"Stock market plunges 400 points … 1.5 million bank foreclosures threaten real estate recovery … Earthquake and tsunami kill hundreds."

Have you ever noticed that no matter how good or bad things are, some people always have a positive mindset while others are constantly negative? If you’re finding that you’re feeling helpless or out of control, a few simple steps may be all you need to break this negative pattern.

"Stock market plunges 400 points … 1.5 million bank foreclosures threaten real estate recovery … Earthquake and tsunami kill hundreds."

Have you ever noticed that no matter how good or bad things are, some people always have a positive mindset while others are constantly negative? If you’re finding that you’re feeling helpless or out of control, a few simple steps may be all you need to break this negative pattern.

The news cycle thrives on negativity. If you turn on the television, read news stories or listen to the radio, you’re constantly bombarded with all that is wrong, not just locally, but globally. The result is that as you listen to the news or when you focus on what’s going wrong rather than what’s going right, you may fall victim to "vicarious trauma."

"Vicarious trauma" occurs when people see or hear about events and become emotionally distraught even though the event does not affect them personally. We hear about a devastating earthquake or watch the recent images of semitrucks flying in the air during a swarm of tornadoes.

Even though the logical part of your brain understands this is not happening to you personally, the brainstem areas that process emotional responses view the images and interpret them as threats to your well-being. Although you are not experiencing the event firsthand, the stress of being bombarded constantly with this type of information disturbs your concentration and reduces your effectiveness. Most importantly, the more vicarious trauma you experience, the less optimism you feel. The long-term effects can be devastating.

Anger, pessimism and negativity are dangerous to you both physically and emotionally. If you focus on negative events, your environment will support you to attract negative events. Psychologists call this self-fulfilling prophecy. What we expect will happen does happen.

In fact, recent research in quantum physics supports the same conclusion. Researchers created an experiment designed to settle the dispute about whether light was composed of waves or particles. What happened? The "objective" experiment yielded "waves" for those who expected "waves" and "particles" for those who expected particles. What the researchers expected, is what the experiment yielded.

Furthermore, psychologist Martin Seligman’s research demonstrates that our degree of optimism has a profound impact on not only the quality of our lives, but on our longevity as well. Up until age 40, our health is determined by how healthy we were at age 25. Being a pessimist has no effect. From ages 40 to 65, however, our level of optimism has a profound effect on our health and longevity. In other words, optimists stay well and pessimists become increasingly ill.

Psychiatrist Daniel Amen’s research also vividly demonstrates the effects of negative thinking vs. optimistic thinking. Brain scans of normal people who focused on negative or angry thoughts had the same brain wave patterns as those who are schizophrenic.

What can you do to increase your level of optimism and avoid vicarious trauma? Here are five tips.

1. Limit your exposure to vicarious trauma
First, there’s little we can do to control events outside of us, including terrorist attacks, natural disasters, loss of loved ones, etc. A great starting place, however, is to limit your exposure to the constant onslaught of the 24-hour news cycle.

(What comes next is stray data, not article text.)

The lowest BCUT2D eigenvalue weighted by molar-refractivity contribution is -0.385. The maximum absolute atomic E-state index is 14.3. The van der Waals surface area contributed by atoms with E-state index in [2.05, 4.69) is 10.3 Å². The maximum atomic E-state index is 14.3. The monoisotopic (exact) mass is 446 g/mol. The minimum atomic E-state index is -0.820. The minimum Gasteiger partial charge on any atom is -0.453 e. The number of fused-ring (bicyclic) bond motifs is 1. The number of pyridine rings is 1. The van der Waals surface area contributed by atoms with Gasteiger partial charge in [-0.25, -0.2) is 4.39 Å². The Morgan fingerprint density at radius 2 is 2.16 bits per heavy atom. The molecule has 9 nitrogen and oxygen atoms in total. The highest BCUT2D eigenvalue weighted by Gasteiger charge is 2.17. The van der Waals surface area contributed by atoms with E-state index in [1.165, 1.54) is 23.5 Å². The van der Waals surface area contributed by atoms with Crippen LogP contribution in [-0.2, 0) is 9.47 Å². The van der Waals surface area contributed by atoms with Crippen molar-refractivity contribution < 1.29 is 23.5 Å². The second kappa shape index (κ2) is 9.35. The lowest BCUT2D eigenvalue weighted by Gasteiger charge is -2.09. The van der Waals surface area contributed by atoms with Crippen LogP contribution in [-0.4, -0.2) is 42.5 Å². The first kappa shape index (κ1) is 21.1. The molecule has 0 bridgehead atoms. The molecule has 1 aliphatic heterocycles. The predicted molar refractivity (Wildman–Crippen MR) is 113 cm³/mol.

2. Respond rather than react
Take a proactive approach to how you respond to events as opposed to being caught up in reaction. When you experience a personal loss or challenge, Seligman’s research shows that those who fare the best and recover the most quickly approach the situation from the point of view, "When one door closes, another one opens."

In other words, look back at both the good and the bad in the situation, identify what you have learned, and then formulate at least one action step you can take now to move beyond the situation.

3. Create a positive environment
A study that tracked 4,800 individuals over a 37-year period demonstrated that happiness is contagious. The more happy friends you have, the happier you will be. Thus, a simple way to avoid being swallowed by the doom and gloom is to create an environment where you surround yourself with others who are also optimistic and positive.

4. Take control
You are in charge of your life. As Coach Philip Humbert described it:

"My well-being and optimism, my values and work ethic, and daily success are not determined by politicians in Washington or revolts in Egypt or events in Japan (as important as those things may be). My daily success is determined by my alarm clock, my to-do list, my use of time, and hugs from my friends. My success is determined by whether I do the things that I know are useful or whether I am distracted by the news, by gossip, or by worry."

Humbert recommends focusing on yourself, your work, and the "small tribe of about 100 people" with whom you interact on a regular basis.

5. Help someone else
Study after study has illustrated that helping others increases our well-being and makes us feel better about ourselves. Granted, you can’t change the world, but as former President Ronald Reagan observed:

"We can’t help everyone, but everyone can help someone."

You are in control. Will you choose anger, fear, pessimism and schizophrenic brain waves? Or will you choose an attitude that searches for the opportunity in the challenges you face and is optimistic about better times ahead?

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